This is the profile for Rebecca Black, who in 2014 was in the One Year On show. She was a perfect Social Media Ninja! Rebecca realised that the profile you use is vital! Take out any reference to you being a student, and especially reference to your age. You are not a student. At New Designers you are a professional. Ensure that your social media profiles express this. Consider carefully how you will describe yourself and brand yourself. Ensure that you social media profiles have links to any website. Use your best quality images in these profiles.
Beth Spowart was another star from that year, presenting a professional, expertly designed and informative profile for her twitter page. These things really matter. In fact they are vital if we want to be treated seriously and professionally. This has to be all in place before the next step.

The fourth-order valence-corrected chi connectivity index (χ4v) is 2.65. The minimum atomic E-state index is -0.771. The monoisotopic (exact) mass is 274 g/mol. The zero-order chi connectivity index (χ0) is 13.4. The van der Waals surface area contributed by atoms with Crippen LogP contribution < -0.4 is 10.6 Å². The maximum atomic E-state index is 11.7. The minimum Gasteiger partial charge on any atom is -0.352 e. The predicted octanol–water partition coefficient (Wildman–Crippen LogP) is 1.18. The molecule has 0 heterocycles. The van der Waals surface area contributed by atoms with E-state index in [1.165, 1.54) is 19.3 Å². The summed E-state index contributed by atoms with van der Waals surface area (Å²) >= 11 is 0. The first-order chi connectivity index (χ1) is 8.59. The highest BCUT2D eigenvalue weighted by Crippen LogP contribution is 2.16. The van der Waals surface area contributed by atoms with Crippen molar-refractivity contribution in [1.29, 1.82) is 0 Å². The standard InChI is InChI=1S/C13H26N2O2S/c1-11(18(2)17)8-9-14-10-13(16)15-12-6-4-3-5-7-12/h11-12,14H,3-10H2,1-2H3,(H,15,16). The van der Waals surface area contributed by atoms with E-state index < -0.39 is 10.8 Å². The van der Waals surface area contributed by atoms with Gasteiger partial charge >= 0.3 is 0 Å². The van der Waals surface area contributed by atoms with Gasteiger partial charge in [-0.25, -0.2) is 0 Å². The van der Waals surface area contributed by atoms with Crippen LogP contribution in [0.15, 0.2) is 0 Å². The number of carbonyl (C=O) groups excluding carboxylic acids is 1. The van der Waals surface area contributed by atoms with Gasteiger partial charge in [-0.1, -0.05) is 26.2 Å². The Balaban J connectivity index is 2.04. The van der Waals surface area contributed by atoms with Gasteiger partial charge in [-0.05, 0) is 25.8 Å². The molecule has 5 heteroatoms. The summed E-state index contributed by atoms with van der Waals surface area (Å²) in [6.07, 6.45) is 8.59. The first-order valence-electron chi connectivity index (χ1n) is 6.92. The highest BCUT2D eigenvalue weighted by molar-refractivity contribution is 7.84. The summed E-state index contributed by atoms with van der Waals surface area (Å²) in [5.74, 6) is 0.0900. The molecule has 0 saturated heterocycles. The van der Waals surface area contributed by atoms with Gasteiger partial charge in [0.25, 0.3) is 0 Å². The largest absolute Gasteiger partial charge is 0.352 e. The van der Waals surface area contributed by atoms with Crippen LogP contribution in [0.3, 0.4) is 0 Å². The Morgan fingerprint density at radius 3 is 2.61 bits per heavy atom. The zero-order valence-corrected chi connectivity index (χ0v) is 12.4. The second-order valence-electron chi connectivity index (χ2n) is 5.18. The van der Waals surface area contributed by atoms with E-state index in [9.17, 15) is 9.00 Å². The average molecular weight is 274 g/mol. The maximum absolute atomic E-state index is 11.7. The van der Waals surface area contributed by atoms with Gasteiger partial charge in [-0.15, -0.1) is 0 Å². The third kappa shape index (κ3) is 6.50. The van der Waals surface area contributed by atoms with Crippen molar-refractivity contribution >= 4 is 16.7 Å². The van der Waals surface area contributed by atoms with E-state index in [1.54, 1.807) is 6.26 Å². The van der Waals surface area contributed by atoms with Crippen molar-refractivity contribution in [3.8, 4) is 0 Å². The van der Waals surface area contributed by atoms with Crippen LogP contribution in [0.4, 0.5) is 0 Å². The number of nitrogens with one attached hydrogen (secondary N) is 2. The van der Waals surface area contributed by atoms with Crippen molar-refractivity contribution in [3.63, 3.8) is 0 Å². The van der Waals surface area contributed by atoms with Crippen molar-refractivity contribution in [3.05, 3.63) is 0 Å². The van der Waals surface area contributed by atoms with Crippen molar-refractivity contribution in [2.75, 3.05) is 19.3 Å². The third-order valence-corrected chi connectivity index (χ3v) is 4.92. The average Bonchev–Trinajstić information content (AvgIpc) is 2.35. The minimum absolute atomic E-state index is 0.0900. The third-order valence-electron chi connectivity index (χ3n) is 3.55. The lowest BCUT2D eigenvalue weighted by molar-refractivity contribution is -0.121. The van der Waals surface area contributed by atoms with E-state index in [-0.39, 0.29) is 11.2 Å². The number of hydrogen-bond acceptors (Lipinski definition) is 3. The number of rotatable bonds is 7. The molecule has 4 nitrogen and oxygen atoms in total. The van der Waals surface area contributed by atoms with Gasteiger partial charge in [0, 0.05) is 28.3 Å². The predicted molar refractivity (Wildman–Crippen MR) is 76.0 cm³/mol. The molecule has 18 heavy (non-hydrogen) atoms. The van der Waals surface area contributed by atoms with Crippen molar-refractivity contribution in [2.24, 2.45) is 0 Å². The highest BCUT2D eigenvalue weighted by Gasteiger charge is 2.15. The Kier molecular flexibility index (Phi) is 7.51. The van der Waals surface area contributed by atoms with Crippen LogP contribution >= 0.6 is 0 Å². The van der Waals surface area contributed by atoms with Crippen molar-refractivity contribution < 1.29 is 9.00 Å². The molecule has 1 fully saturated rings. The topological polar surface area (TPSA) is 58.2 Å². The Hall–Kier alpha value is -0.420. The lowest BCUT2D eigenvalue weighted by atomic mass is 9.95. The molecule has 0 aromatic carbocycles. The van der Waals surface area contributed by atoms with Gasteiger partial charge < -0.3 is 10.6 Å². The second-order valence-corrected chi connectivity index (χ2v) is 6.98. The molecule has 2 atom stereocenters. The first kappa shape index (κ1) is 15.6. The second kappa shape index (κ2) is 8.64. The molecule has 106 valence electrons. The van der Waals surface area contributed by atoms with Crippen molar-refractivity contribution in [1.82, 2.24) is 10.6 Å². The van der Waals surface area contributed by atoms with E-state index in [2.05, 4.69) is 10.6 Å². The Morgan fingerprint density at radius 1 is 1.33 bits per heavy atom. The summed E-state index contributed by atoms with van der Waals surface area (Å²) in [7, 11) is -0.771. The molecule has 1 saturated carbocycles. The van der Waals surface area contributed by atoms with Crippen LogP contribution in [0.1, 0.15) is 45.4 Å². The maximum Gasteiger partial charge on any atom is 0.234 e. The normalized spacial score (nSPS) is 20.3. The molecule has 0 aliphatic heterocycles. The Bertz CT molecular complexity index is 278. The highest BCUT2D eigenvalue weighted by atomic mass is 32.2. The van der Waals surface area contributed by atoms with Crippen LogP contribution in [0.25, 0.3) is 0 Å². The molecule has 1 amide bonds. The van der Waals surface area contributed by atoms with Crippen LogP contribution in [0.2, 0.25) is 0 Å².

Step Two. Follow people
Between now and the opening of the show follow everyone you can who is relevant to your aspirations. This is on the assumption that 30% of the people you follow will follow you back. So look at who people just a few years down the line in your field are following. Who are the journalists writing in your field? Ideally you want to follow people who are likely to visit New Designers, because that’s the trick here!
Put yourself in the shoes of a busy retail buyer or design manager who has 90 minutes scheduled in their diary to DO New Designers and look out for talent to hire. Well first of all they won’t DO New Designers — nobody can. They will do a small part. So, as they walk up Upper Street, they check their twitter feed. What’s trending on #ND19? In 2014 it was Dundee. So they made a point of seeing us.